Volcano Chain


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volcano chain Ecuador

Ecuador
is a developing country. Travelers to the capital city of Quito may require some
time to adjust to the altitude (close to 10,000 feet), which can adversely
affect blood pressure, digestion and energy level. Tourist facilities are
adequate, but vary in quality. Introduction Epithet after epithet was found too
weak to convey to those who have not visited the intertropical regions, the
sensations of delight which the mind experiences.--- Charles Darwin If an
argumentative group of travelers sat down to design a shared destination, they
would be hard put to come up with a place that would best Ecuador. Packed like a
knee-cap between Peru and Colombia, Ecuador contains within its borders an
improbable variety of landscape and culture. For the mountaineer, it is bisected
by an epic stretch of the northern Andes. For the jungle explorer, there is a
biological mother lode within the Amazonian Oriente. The sea-minded are rewarded
with miles of Pacific coastline, to say nothing of the living wonders of the
Galapagos Islands. Not only are these regions highly defined, but excluding
Galapagos they are also wonderfully contiguous. The entire country is about the
size of Washington state, and it is home to some of the world's most
extraordinary national parks. In a matter of two hundred miles, the traveler can
penetrate all of the mainland's defining regions--the coastal lowlands in the
West, the volcanic central highlands, and the rainforests of the East, or
Oriente. Ecuador's climate is equally generous to the traveler. Embracing the
Pacific, Ecuador rests squarely on the equator (hence its name). Here, seasons
are defined more by rainfall than temperature. A warm rainy season lasts from
January to April, and May through December is characterized by a cooler, drier
period that is ideally timed for a summer trip. History & Culture Ecuador's
culture and history mirrors the diversity of its landscape. Like much of South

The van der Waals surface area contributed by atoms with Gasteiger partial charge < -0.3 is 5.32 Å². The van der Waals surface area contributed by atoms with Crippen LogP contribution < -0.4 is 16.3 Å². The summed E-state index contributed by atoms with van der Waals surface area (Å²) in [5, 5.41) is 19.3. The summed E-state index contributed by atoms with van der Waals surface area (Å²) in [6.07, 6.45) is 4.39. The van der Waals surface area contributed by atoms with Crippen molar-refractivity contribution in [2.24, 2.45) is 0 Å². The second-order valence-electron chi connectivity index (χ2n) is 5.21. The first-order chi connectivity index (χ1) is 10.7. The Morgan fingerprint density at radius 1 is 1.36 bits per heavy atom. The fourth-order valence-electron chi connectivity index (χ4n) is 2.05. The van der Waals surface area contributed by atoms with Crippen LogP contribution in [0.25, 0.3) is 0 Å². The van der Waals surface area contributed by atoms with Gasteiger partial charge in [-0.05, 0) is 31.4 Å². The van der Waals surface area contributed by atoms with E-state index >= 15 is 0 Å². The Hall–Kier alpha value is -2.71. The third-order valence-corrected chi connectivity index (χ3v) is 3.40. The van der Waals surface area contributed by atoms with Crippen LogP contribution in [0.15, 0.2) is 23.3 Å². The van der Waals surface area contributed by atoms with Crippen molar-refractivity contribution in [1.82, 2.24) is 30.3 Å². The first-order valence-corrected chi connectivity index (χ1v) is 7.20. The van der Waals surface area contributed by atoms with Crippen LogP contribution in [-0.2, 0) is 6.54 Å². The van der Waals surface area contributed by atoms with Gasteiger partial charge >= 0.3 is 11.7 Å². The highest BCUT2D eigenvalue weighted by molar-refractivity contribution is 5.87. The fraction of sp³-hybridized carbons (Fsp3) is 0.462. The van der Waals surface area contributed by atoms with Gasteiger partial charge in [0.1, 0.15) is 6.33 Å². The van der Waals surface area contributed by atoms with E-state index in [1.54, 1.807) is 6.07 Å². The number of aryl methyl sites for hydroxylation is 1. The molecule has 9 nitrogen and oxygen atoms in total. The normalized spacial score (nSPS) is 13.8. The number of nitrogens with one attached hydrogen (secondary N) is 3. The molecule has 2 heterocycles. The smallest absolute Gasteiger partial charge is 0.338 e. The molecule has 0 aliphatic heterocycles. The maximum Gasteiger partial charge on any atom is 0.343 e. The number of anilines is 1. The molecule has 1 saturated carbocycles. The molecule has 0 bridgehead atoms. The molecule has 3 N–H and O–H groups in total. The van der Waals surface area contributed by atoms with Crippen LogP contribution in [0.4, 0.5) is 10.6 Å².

America, Ecuadorian culture blends the influences of Spanish colonialism with
the resilient traditions of pre-Columbian peoples. Archaeologists trace the
first inhabitants as far back as 10,000 BC, when hunters and gatherers
established settlements on the southern coast and in the central highlands. By
3,200 BC three distinct agricultural-based civilizations had emerged, producing
some of the hemisphere's oldest known pottery. They developed trade routes with
nearby Peru, Brazil, and Amazonian tribes. Culture continued to thrive and
diversify, and by 500 BC large cities had been established along the coast.
Their inhabitants had sophisticated metalworking and navigational skills and
they traded with Mexico's Maya. In 1460 AD, when the Inca ruler Tupac-Yupanqui
invaded from the south, three major tribes in Ecuador were powerful enough to
give him a fight: the Canari, the Quitu, and the Caras. The Inca were a dynamic,
rapidly advancing society. They originated in a pocket of Peru, but established
a vast empire within a century. It dominated Peru and extended as far as Bolivia
and central Chile. The Inca constructed massive, monumental cities. To
communicate across their empire they laid wide, stone-paved highways thousands
of kilometers long and sent chains of messengers along them. These mailmen
passed each other records of the empire's status, which were coded in system of
knots along a rope. A winded runner could even rest in the shade of trees
planted along both sides of the road. Remarkably, the Canari, Quitu, and Caras
were able to hold back Tupac-Yupanqui, though they proved less successful
against his son, Huayna Capac. After conquering Ecuador, Huayna Capac
indoctrinated the tribes to Quechua, the language of the Incas, which is still
widely spoken in Ecuador. In celebration of his victory, Huayna Capac ordered a
great city to be built at Tomebamba, near Cuenca. Its size and influence rivaled
the capital of Cuzco in Peru--a rivalry that would mature with posterity. When
he died in 1526, Huayna Capac divided the empire between his two sons, Atahualpa
and Huascar. Atahualpa ruled the northern reaches from Tombebamba, while Huascar
held court over the south from Cuzco. The split inheritance was an
unconventional and fateful move, as the first Spaniards arrived in the same
year. On the eve of Pizarro's expedition into the empire, the brothers entered
into a civil war for complete control. Francisco Pizarro landed in Ecuador in
1532, accompanied by 180 fully armed men and an equally strong lust for gold.
Several years earlier, Pizarro had made a peaceful visit to the coast, where he
heard rumors of inland cities of incredible wealth. This time, he intended to
conquer the Incas just as Hernando Cortez had crushed Mexico's Aztecs--and he
couldn't have picked a better time. ... more

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Dinosaurs

Dinosaurs: How they became extinct
Something happened 65 million years ago, at the end of the Cretaceous period, something so devastating that it altered the course of life on earth. It seems like it happened so sudden, as geologic time goes, that almost all the dinosaurs living on earth disappeared. So how did these dominant creatures just die off? Was it a slow extinction, or did it happen all of the sudden? These questions bring rise to many different beliefs on how the dinosaur disappeared over 65 million years ago.